2) Turning fear into courage – So you know those butterflies you get in your stomach when you’re about to do something you’ve never done before; embarking on a new opportunity or job, meeting a group of new people? Well these butterflies are often described as being a physical response to the fear or anxiety you might feel in an unfamiliar situation, but I like to view them as something a bit different. Excitement. Courage. Let that feeling remind you that what you’re about to do is brave and will propel your life in a positive direction. Let that feeling drive you instead of holding you back or restricting you. Flip that feeling from something negative into something wholly positive; from fear into courage. Follow those butterflies to a new, exciting part of your life.

 3) Deep breaths – It’s been said before, but it really does help. If you ever feel like the floor is about to crumble beneath your feet, take three deep breaths; in through the nose and out through the mouth. I often find myself making poor, rash decisions when in a new environment and when I’m unsure what to do or where to go, so let your mind clear with each breath, and then with a fresh outlook you can make some more positive decisions.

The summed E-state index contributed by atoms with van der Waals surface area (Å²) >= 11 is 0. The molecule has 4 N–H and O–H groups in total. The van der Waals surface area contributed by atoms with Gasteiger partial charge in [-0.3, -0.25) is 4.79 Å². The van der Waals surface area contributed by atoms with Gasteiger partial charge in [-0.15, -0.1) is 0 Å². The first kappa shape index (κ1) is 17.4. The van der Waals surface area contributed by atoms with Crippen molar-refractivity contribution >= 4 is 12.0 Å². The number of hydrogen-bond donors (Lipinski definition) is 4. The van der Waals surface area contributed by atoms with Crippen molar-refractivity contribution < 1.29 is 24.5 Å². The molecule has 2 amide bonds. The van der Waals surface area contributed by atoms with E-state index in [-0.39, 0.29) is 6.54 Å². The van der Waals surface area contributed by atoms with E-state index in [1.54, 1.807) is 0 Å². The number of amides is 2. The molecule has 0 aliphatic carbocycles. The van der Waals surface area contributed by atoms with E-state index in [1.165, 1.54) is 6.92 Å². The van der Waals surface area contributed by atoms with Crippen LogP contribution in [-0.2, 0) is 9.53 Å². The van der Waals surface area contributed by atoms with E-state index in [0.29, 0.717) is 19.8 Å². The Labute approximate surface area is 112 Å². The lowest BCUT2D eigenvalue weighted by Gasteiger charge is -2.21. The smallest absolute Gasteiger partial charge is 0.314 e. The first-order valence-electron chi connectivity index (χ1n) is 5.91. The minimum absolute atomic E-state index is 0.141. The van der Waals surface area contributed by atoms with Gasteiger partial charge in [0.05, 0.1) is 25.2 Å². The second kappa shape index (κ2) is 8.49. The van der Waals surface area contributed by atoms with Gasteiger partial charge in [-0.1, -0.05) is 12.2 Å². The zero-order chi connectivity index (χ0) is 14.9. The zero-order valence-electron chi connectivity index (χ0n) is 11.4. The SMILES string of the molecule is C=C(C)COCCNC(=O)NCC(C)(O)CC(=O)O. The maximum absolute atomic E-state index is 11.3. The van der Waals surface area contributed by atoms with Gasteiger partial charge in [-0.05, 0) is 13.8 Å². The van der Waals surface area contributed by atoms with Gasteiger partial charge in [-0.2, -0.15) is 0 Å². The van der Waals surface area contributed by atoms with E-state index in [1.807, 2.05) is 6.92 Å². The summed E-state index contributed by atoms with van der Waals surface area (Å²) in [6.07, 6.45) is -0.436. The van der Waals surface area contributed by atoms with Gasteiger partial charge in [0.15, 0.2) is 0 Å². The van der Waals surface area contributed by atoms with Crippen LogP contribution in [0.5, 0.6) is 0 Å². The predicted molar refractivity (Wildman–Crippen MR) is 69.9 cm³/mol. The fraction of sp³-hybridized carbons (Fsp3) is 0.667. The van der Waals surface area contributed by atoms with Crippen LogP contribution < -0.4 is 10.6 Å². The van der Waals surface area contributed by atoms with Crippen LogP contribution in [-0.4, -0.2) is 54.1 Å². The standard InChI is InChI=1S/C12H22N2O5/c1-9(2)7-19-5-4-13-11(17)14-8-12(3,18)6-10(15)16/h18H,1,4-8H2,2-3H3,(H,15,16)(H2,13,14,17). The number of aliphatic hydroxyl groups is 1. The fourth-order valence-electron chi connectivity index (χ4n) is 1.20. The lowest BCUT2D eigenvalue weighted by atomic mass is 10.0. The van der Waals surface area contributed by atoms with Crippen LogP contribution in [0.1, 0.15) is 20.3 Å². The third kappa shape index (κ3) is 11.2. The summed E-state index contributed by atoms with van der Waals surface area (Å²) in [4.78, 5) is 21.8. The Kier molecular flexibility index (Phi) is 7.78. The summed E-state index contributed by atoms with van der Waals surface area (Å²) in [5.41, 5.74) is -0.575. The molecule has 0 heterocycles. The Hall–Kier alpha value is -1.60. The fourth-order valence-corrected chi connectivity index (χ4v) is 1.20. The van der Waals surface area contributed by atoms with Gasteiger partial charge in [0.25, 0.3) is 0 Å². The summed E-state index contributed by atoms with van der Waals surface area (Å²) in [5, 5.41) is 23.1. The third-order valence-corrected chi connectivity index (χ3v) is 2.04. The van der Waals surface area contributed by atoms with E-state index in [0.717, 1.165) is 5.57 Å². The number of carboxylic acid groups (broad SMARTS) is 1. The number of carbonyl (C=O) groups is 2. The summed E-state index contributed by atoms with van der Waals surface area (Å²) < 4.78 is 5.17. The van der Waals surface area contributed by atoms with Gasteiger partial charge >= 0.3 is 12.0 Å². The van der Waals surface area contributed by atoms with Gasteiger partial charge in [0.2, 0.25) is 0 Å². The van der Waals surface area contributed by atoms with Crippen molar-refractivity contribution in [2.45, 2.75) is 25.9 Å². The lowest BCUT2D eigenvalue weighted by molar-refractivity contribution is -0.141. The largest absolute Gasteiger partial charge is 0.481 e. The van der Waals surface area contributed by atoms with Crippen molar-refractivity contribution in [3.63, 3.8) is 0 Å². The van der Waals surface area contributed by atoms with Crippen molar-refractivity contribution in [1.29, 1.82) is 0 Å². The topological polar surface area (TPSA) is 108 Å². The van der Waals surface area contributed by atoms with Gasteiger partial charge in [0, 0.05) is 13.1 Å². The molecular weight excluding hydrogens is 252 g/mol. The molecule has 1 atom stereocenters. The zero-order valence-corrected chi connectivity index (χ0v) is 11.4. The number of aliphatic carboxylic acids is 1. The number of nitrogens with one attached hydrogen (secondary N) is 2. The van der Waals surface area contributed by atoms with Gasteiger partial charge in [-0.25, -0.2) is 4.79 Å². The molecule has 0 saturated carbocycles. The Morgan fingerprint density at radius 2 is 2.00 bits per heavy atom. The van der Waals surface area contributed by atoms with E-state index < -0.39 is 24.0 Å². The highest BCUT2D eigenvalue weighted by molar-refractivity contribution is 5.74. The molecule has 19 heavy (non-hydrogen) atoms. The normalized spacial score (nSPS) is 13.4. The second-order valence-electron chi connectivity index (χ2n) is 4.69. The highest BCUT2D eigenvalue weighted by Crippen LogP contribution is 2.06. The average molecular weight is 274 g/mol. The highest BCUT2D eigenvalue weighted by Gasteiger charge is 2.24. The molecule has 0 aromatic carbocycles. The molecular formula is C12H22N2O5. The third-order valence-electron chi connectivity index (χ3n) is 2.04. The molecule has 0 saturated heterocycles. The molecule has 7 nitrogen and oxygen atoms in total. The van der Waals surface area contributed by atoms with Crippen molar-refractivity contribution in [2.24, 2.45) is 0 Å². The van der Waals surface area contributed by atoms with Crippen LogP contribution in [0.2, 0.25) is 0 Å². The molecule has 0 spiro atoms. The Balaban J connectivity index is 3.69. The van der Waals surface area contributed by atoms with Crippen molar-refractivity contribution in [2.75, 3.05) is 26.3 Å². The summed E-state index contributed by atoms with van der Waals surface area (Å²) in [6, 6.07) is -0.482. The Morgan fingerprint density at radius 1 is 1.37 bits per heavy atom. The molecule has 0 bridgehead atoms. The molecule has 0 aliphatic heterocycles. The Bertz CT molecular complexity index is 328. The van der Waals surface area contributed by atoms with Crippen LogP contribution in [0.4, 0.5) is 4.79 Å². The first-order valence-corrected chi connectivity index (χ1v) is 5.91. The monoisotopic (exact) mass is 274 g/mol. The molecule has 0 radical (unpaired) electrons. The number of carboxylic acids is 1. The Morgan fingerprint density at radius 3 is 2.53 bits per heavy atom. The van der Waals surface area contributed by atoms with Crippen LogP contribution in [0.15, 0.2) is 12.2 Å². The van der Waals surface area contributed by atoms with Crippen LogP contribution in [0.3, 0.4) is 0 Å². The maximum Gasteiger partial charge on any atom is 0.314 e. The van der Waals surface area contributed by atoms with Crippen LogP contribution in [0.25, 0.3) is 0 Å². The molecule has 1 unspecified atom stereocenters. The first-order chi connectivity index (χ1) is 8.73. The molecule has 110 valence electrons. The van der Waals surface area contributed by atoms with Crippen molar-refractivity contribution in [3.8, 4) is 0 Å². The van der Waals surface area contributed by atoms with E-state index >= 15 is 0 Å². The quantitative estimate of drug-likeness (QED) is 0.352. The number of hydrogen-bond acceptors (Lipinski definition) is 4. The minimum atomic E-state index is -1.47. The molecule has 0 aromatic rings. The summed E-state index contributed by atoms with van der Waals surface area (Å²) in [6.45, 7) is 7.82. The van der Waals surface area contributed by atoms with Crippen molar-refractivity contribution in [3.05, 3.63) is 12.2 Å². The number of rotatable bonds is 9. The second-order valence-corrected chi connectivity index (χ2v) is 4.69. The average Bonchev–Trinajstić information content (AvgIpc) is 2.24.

4) Just Press Send – A “Just say yes” for the technological era, if you will. In this new world, I often find myself having to send or respond to an email when taking on a new challenge or responsibility. Even replying to a text can be daunting at times, like telling your friend you will be going to that party on Friday – that party where you’ll know maybe two people and be placed in a room full of confident strangers.  You’ve reread the message you’ve written fifteen times, so stop searching for spelling errors that don’t exist. Trust yourself and your judgement. Take a deep breath, and just press send. Committing to something is the hard part, now all you have to do is let those butterflies of courage and excitement lead the way!

 5) Have fun! Of course the most important part of trying new things and escaping the comfort zone is having fun! New experiences are scary, but it’s important to remember all the good they can bring into your life. If anything you try ever starts bringing you down instead of lifting you up, perhaps it’s not the right thing or place for you, but that doesn’t mean you can’t learn from that experience and walk forward with more knowledge and experience. More often than not, these new experiences will bring so much joy into your life, if you will only give them a chance.

 So, instead of watching TV all day, and then cursing your lack of productivity when the sun goes down, or being too afraid to send that all important message and then wishing you had done so later, take the risk. Yes, it might be bad. You may not have a great time. But I honestly think that trying anything new will always have at least a small positive outcome, and hopefully a hugely positive impact on your life. The experience you will gain will outweigh whatever you come up against; new experiences help us learn and grow and become the people we want to become. More open, confident people who are willing to open their hands to the skies and catch whatever the universe throws at them.

Stay smart, share smarts folks!

Michelle Nathan